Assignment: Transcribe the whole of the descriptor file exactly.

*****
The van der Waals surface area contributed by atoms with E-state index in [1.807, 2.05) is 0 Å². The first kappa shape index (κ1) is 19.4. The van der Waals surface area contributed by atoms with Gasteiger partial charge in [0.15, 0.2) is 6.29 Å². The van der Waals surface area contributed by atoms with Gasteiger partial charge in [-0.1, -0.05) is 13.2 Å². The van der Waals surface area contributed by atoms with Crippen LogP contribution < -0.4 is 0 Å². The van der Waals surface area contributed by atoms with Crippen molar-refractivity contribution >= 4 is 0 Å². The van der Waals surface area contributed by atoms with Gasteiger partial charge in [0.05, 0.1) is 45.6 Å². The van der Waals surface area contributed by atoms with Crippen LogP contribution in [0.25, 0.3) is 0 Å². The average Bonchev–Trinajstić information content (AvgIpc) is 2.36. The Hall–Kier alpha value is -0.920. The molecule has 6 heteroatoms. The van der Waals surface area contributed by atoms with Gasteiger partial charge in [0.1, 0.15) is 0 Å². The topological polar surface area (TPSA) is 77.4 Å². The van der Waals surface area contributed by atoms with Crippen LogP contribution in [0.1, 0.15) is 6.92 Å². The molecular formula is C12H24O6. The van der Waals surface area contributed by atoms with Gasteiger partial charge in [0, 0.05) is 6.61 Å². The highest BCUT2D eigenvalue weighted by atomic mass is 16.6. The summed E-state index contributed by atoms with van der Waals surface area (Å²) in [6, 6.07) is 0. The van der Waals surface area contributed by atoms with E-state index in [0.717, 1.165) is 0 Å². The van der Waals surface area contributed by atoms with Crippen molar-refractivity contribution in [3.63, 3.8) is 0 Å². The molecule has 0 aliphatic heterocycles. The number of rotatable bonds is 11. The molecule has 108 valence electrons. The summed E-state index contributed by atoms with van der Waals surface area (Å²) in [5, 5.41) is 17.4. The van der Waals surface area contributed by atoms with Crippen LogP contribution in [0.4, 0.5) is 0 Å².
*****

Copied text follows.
The van der Waals surface area contributed by atoms with E-state index in [1.807, 2.05) is 0 Å². The first kappa shape index (κ1) is 19.4. The van der Waals surface area contributed by atoms with Gasteiger partial charge in [0.15, 0.2) is 6.29 Å². The van der Waals surface area contributed by atoms with Gasteiger partial charge in [-0.1, -0.05) is 13.2 Å². The van der Waals surface area contributed by atoms with Crippen LogP contribution < -0.4 is 0 Å². The van der Waals surface area contributed by atoms with Crippen molar-refractivity contribution >= 4 is 0 Å². The van der Waals surface area contributed by atoms with Gasteiger partial charge in [0.05, 0.1) is 45.6 Å². The van der Waals surface area contributed by atoms with Crippen LogP contribution in [0.25, 0.3) is 0 Å². The average Bonchev–Trinajstić information content (AvgIpc) is 2.36. The Hall–Kier alpha value is -0.920. The molecule has 6 heteroatoms. The van der Waals surface area contributed by atoms with Gasteiger partial charge in [0.1, 0.15) is 0 Å². The topological polar surface area (TPSA) is 77.4 Å². The van der Waals surface area contributed by atoms with Crippen LogP contribution in [0.1, 0.15) is 6.92 Å². The molecular formula is C12H24O6. The van der Waals surface area contributed by atoms with Gasteiger partial charge in [0, 0.05) is 6.61 Å². The highest BCUT2D eigenvalue weighted by atomic mass is 16.6. The summed E-state index contributed by atoms with van der Waals surface area (Å²) in [6, 6.07) is 0. The van der Waals surface area contributed by atoms with E-state index in [0.717, 1.165) is 0 Å². The van der Waals surface area contributed by atoms with Crippen molar-refractivity contribution in [3.63, 3.8) is 0 Å². The molecule has 0 aliphatic heterocycles. The number of rotatable bonds is 11. The molecule has 108 valence electrons. The summed E-state index contributed by atoms with van der Waals surface area (Å²) in [5, 5.41) is 17.4. The van der Waals surface area contributed by atoms with Crippen LogP contribution in [0.4, 0.5) is 0 Å².